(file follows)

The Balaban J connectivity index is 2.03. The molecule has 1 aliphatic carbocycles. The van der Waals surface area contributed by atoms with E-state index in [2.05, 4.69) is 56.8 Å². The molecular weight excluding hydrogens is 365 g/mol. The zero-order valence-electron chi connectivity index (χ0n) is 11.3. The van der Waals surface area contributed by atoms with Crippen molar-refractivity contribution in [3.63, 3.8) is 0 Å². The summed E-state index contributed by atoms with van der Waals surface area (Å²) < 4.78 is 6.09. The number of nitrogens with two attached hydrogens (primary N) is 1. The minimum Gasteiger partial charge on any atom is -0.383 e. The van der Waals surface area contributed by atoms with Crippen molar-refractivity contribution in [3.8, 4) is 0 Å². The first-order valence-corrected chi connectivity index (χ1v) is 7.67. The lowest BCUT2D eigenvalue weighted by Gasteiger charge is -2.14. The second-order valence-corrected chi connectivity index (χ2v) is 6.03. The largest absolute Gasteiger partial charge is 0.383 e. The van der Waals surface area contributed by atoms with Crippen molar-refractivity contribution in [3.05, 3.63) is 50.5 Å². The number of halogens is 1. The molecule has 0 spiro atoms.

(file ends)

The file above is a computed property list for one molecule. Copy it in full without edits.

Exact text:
The Balaban J connectivity index is 2.03. The molecule has 1 aliphatic carbocycles. The van der Waals surface area contributed by atoms with E-state index in [2.05, 4.69) is 56.8 Å². The molecular weight excluding hydrogens is 365 g/mol. The zero-order valence-electron chi connectivity index (χ0n) is 11.3. The van der Waals surface area contributed by atoms with Crippen molar-refractivity contribution in [3.63, 3.8) is 0 Å². The summed E-state index contributed by atoms with van der Waals surface area (Å²) < 4.78 is 6.09. The number of nitrogens with two attached hydrogens (primary N) is 1. The minimum Gasteiger partial charge on any atom is -0.383 e. The van der Waals surface area contributed by atoms with Crippen molar-refractivity contribution in [3.8, 4) is 0 Å². The first-order valence-corrected chi connectivity index (χ1v) is 7.67. The lowest BCUT2D eigenvalue weighted by Gasteiger charge is -2.14. The second-order valence-corrected chi connectivity index (χ2v) is 6.03. The largest absolute Gasteiger partial charge is 0.383 e. The van der Waals surface area contributed by atoms with Crippen molar-refractivity contribution in [3.05, 3.63) is 50.5 Å². The number of halogens is 1. The molecule has 0 spiro atoms.